Islamic State's Online Propaganda
A Comparative Analysis
Explaining the means utilised by the editors of the Islamic State’s online magazines to win the "hearts and minds" of their audiences, this book is a result of a multidimensional content analysis of two flagship periodicals of the Islamic State: Dabiq and Rumiyah.
Drawing from a number of theoretical concepts in propaganda studies, the research uses comparative analysis to understand the evolution of the modus operandi employed by the editorial staff. The volume evaluates the types of arguments used in these magazines, as well as the emotions and behaviour that these triggered in readers. This book concentrates on the formats and thematic composition of a variety of the Islamic State’s e-periodicals, including Dabiq, Rumiyah, Dar al-Islam or Konstantiniyye, from the viewpoint of the constantly changing strategic situation and priorities of the "Caliphate." The e-magazines of the post-territorial phase of the Islamic State, e.g. From Dabiq to Rome and Youth of the Caliphate, were also taken into consideration.
Overall, this book does not only offer new insights into the propaganda methods of the Islamic State’s periodicals, but it also summarises their rise and fall between 2014 and 2019. The volume is dedicated mostly to academics and postgraduate students specialised in terrorism studies, political violence, and security studies.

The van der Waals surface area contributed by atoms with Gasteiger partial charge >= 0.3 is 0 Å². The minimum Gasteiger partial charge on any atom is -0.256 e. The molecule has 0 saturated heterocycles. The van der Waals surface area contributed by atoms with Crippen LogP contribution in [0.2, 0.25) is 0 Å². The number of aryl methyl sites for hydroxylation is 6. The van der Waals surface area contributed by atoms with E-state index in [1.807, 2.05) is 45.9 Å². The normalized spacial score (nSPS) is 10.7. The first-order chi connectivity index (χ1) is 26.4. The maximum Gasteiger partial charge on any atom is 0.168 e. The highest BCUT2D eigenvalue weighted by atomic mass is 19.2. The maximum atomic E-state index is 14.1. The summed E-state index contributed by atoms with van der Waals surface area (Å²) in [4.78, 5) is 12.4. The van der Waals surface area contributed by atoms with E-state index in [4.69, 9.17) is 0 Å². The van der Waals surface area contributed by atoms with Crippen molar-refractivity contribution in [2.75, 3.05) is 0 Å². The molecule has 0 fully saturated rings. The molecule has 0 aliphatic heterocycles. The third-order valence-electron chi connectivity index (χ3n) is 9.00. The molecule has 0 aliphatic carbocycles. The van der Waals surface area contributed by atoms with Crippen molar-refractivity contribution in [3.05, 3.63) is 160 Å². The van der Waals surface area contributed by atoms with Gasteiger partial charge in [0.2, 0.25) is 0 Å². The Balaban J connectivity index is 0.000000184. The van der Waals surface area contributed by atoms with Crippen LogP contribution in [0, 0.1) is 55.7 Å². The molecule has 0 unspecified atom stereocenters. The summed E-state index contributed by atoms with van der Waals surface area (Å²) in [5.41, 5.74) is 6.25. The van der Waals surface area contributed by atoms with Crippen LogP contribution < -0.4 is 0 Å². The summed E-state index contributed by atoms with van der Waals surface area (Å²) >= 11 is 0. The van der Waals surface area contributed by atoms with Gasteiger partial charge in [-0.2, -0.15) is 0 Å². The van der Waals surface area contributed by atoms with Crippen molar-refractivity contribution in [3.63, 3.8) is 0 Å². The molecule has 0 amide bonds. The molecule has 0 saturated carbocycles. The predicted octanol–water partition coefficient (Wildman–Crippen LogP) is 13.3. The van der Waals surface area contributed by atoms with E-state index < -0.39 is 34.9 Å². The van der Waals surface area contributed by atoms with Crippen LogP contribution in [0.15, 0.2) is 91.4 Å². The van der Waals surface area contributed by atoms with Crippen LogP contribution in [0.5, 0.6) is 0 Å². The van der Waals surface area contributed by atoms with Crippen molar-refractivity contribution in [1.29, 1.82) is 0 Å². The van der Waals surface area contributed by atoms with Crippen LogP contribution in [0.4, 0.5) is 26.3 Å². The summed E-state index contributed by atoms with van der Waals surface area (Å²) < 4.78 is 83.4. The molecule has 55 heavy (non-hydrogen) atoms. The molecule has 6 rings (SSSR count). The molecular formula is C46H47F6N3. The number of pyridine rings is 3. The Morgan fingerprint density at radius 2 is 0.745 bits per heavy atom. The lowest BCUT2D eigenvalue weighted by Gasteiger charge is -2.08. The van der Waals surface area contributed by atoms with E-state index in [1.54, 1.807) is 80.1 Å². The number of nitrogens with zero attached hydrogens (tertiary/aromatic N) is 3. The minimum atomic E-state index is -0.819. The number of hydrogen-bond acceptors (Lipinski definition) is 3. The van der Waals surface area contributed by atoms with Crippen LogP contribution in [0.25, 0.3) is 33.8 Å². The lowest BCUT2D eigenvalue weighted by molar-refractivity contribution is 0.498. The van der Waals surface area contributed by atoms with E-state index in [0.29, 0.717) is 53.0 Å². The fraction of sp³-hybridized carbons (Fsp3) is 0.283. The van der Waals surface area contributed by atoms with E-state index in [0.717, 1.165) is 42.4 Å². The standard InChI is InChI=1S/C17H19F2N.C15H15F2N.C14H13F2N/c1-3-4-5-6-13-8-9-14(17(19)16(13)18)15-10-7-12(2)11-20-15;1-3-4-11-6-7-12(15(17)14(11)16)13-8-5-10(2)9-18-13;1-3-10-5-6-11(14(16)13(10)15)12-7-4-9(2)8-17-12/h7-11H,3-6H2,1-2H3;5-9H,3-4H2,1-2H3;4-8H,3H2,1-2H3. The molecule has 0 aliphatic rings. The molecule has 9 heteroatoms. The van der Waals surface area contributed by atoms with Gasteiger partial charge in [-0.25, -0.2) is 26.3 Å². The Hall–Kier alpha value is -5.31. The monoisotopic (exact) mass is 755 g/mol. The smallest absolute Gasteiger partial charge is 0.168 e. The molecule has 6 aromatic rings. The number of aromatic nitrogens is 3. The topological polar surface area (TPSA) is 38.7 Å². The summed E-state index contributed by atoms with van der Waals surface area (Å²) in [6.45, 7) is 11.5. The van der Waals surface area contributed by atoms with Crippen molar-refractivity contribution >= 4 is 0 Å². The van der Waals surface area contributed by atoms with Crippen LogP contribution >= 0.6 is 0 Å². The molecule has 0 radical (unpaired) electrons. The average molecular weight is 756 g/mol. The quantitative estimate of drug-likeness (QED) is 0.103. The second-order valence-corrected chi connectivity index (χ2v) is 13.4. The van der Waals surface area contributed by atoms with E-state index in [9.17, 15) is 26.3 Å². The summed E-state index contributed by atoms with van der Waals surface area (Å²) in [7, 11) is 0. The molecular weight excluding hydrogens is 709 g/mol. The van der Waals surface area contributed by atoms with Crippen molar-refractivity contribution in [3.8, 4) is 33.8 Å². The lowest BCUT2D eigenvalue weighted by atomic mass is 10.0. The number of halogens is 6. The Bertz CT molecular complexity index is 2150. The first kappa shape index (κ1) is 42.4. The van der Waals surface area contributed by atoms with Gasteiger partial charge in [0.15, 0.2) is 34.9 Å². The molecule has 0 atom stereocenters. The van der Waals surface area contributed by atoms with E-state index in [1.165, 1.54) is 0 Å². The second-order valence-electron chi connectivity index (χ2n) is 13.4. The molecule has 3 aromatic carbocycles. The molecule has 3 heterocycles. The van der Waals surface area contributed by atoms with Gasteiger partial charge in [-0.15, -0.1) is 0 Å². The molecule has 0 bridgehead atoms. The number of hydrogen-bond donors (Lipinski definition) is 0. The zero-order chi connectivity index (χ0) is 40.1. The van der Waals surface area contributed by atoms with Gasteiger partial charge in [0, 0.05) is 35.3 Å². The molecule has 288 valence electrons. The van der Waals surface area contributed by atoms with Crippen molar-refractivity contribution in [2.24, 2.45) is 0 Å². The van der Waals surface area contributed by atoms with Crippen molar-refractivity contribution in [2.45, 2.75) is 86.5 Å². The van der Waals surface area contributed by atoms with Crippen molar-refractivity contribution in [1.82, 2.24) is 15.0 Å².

Table of Contents
Part I. Going virtual: Islamic State’s shock and awe campaign on the Internet
1.1. Origins of the "virtual Caliphate"
1.2. Understanding IS’s digital jihad: why has it drawn the world’s attention?
1.3. Organization of the Islamic State’s media arm
1.4. From apex to crisis: online propaganda of Daesh in the post-territorial phase
Part II. United they stand: rediscovering the thematic landscape of the "Caliphate’s" e-periodicals
2.1. Evolution of the Islamic State’s written propaganda 2014-2019
2.2. Crude beginnings: Islamic State News and Islamic State Report
2.3. Flagship magazines revisited: the thematic composition of Dabiq and Rumiyah from a comparative perspective
2.4. Francophone Internet users as a target of the propaganda machine of Daesh: the case of Dar al-Islam
2.5. Konstantiniyye as a means of reinforcing radicalism in Turkey
2.6. Reaching out to Russian communities: Furat.Press and Istok
2.7. Al-Naba as a tool of communication with internal audiences
2.8. Written propaganda reborn? Unofficial periodicals after the fall of the "Caliphate"
Part III. Reading between the lines: understanding the propaganda techniques exploited by Dabiq and Rumiyah
3.1. Methodology of the research project
3.2. Propaganda devices and argumentation used in Dabiq and Rumiyah
3.3. Triggering emotions or behaviour? Identifying core messages aiming to inspire the target audience to follow IS’s agenda
Miron Lakomy is an Associate Professor at the Institute of Political Sciences, the University of Silesia, Poland. He was a visiting fellow at the University of Oxford and the European University Institute and a visiting scholar at the University of Cambridge. His research focuses mostly on online terrorist propaganda and he has published in world-leading journals in the field of security studies, including Terrorism & Political Violence, Studies in Conflict & Terrorism, and Security Journal.